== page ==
As Table 1 shows, women were more likely to have Medicare or private insurance than were men. Women were less likely to have a stroke consult or to be admitted by a neurologist. Women and men differed in stroke-related risk factors and in current medications at the time of admission (Table 2). Women were more likely to have had atrial fibrillation and hypertension, but less likely to have had coronary artery disease, a history of dyslipidemia, diabetes, and carotid stenosis. They were also less likely to have been tobacco smokers within the past year. A noteworthy item is that 28% of both genders had a history of prior stroke or transient ischemic attack. In agreement with the medical history, women were more likely to have been on antihypertensive medications, but less likely to have been on treatment for dyslipidemia or diabetes.
Expressed as (mean, 95% CI), women were older than men (71.5, 71.0 to 72.0 versus 67.5, 66.9 to 68.0 years, P<0.001). They also had higher levels of total cholesterol (4.50, 4.45 to 4.56 versus 4.23, 4.17 to 4.29 mmol/L, P<0.001), LDL cholesterol (2.67, 2.62 to 2.71 versus 2.51, 2.46 to 2.56 mmol/L, P<0.001), and HDL cholesterol (1.14, 1.15 to 1.18 versus 1.10, 0.99 to 1.03 mmol/L, P<0.001). Triglyceride levels for women were lower (1.44, 1.39 to 1.49 versus 1.55, 1.48 to 1.61 mmol/L, P<0.001) as was their body mass index (26.4, 26.2 to 26.7 versus 27.1, 26.9 to 27.3, P=0.001). Length of hospital stay was shorter for women (4.8, 4.5 to 5.0 versus 5.1, 4.8 to 5.4 days, P=0.026). When treated with thrombolytics, arrival to treatment time was longer for women (89.5, 83.5 to 95.5 versus 82.0, 76.2 to 87.8 minutes, P=0.012), despite their having a slightly higher National Institutes of Health Stroke Scale score (7.1, 6.7 to 7.6 versus 6.5, 6.1 to 7.0, P=0.05). Values for onset-to-arrival, fasting blood sugar and glycohemoglobin were not significantly different for women and men.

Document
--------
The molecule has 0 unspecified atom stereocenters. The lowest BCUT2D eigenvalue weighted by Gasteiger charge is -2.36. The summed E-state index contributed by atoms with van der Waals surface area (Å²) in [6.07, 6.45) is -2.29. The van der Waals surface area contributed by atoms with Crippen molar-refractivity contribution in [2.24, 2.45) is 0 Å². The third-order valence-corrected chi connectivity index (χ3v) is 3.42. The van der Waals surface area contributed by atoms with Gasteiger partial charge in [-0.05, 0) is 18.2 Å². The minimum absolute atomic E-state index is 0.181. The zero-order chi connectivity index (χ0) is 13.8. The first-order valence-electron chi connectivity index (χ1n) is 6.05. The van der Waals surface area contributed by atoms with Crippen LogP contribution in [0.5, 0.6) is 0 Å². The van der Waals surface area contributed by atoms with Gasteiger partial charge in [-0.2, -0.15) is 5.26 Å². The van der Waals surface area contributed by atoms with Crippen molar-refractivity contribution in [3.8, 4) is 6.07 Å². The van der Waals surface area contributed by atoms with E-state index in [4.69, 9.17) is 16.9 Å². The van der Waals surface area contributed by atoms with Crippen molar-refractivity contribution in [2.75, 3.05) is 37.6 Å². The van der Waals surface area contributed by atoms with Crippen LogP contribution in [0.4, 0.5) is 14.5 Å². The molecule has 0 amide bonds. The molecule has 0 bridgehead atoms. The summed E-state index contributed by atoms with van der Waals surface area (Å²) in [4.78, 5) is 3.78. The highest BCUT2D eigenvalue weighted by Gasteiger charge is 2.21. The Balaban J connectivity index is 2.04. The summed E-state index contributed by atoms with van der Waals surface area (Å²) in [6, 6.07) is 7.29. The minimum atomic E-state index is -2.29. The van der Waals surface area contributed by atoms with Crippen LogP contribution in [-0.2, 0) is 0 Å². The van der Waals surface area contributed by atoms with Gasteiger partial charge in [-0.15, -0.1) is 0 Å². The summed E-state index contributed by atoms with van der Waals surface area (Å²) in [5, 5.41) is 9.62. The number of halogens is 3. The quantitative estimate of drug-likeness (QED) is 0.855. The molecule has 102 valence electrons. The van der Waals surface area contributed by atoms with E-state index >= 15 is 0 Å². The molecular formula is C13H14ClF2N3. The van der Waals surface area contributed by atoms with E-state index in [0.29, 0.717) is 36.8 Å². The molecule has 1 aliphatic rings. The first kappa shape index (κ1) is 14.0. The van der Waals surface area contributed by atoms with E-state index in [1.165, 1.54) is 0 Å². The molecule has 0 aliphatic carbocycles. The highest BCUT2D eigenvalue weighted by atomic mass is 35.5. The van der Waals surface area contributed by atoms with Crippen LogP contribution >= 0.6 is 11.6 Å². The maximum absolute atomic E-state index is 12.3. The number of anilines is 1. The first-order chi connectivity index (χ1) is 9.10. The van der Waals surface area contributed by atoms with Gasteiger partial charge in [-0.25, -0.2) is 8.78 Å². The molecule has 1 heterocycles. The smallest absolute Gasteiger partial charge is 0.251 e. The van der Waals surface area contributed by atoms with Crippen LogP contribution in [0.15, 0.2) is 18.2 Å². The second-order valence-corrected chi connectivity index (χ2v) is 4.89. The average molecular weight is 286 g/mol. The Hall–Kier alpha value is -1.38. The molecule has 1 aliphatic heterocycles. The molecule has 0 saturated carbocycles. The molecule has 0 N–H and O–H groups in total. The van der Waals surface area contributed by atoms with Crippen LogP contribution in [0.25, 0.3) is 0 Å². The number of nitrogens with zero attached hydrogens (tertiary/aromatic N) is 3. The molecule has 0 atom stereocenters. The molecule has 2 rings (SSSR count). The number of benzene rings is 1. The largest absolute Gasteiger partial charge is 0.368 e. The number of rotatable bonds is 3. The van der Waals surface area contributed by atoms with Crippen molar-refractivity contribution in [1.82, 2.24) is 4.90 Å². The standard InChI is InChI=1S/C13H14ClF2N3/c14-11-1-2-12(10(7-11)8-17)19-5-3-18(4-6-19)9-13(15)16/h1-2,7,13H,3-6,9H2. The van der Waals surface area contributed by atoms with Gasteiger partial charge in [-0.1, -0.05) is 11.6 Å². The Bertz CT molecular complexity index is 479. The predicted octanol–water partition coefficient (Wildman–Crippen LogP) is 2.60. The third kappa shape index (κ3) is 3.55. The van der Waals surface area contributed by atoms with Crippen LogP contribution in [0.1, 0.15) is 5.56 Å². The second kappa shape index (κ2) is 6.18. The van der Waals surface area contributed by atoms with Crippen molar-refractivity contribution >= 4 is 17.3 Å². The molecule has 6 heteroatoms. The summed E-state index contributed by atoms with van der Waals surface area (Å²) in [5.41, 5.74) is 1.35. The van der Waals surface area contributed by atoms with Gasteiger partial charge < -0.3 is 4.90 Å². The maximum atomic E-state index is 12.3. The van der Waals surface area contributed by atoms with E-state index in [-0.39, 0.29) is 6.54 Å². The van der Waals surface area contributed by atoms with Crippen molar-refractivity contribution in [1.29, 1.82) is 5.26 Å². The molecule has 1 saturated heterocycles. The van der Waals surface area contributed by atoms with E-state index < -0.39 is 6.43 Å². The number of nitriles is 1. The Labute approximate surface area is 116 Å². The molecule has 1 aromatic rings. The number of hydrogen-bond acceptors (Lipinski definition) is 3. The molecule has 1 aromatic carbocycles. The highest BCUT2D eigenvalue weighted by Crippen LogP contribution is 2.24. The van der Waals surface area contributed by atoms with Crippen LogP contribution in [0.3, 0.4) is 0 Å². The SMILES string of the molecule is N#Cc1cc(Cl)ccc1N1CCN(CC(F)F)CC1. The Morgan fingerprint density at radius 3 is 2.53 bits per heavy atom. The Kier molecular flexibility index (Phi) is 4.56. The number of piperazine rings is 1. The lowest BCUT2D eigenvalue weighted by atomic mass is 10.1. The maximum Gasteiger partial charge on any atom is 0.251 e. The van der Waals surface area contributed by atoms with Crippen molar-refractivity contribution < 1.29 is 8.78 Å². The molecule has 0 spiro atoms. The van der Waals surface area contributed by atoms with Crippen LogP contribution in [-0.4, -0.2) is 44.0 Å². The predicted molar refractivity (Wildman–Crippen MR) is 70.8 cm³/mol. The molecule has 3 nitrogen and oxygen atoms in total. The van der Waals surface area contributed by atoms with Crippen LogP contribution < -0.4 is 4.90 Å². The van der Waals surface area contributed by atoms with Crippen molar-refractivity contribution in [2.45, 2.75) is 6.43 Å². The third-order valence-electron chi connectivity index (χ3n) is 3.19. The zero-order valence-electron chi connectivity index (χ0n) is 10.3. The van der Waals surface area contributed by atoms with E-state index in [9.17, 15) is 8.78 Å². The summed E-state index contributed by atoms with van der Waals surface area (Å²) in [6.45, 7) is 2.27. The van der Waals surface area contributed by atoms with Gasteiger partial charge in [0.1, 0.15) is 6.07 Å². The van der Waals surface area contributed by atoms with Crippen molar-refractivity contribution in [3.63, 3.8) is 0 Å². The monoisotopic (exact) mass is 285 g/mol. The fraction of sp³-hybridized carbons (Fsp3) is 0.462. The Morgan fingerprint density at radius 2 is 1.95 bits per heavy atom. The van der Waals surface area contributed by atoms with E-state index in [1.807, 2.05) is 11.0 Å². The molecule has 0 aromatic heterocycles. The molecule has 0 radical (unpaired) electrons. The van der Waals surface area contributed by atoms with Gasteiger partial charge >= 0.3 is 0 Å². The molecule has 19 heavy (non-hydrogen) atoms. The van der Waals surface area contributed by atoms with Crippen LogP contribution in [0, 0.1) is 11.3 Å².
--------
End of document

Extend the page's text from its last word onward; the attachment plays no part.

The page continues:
The National Institutes of Health Stroke Scale was performed less often for women, but imaging was done with equal frequency. Results of initial imaging studies, general stroke type, and rate of symptom resolution were not significantly different from those noted in men. Thrombolytic treatment for ischemic stroke was used at similar rates for both genders (Table 3).
Concerns listed as reasons for not using thrombolytics differed in that age (5.1% versus 2.7, P<0.001), delayed arrival (76.7% versus 71%, P<0.001), and refusal (2.8% versus 1.7%, P=0.033) were cited more often in women. Seizure at onset (0.8% versus 1.7%, P=0.01) and mild/improving symptoms (46.4% versus 49.8%, P=0.044) were noted more often in men.
By the second hospital day, women were more likely to be made “comfort care” and they were less likely to be ambulatory. They were less likely to develop pneumonia. They were not significantly different from men in regard to hemorrhagic complications of thrombolytic treatment (Table 4).
By the time of discharge, women differed from men in multiple aspects (Table 5⇓). They were more likely to be designated “comfort care” and to have died or been discharged to hospice. They were less likely to have been discharged to home and less likely to be ambulatory. They were more likely to receive antihypertensives, but less likely to receive antithrombotics. They were also less likely to receive lipid-lowering agents and diabetic medications. They were more likely to have been noted to have atrial fibrillation and to be assessed for rehabilitation. They were less likely to be given lifestyle recommendations or antismoking treatment.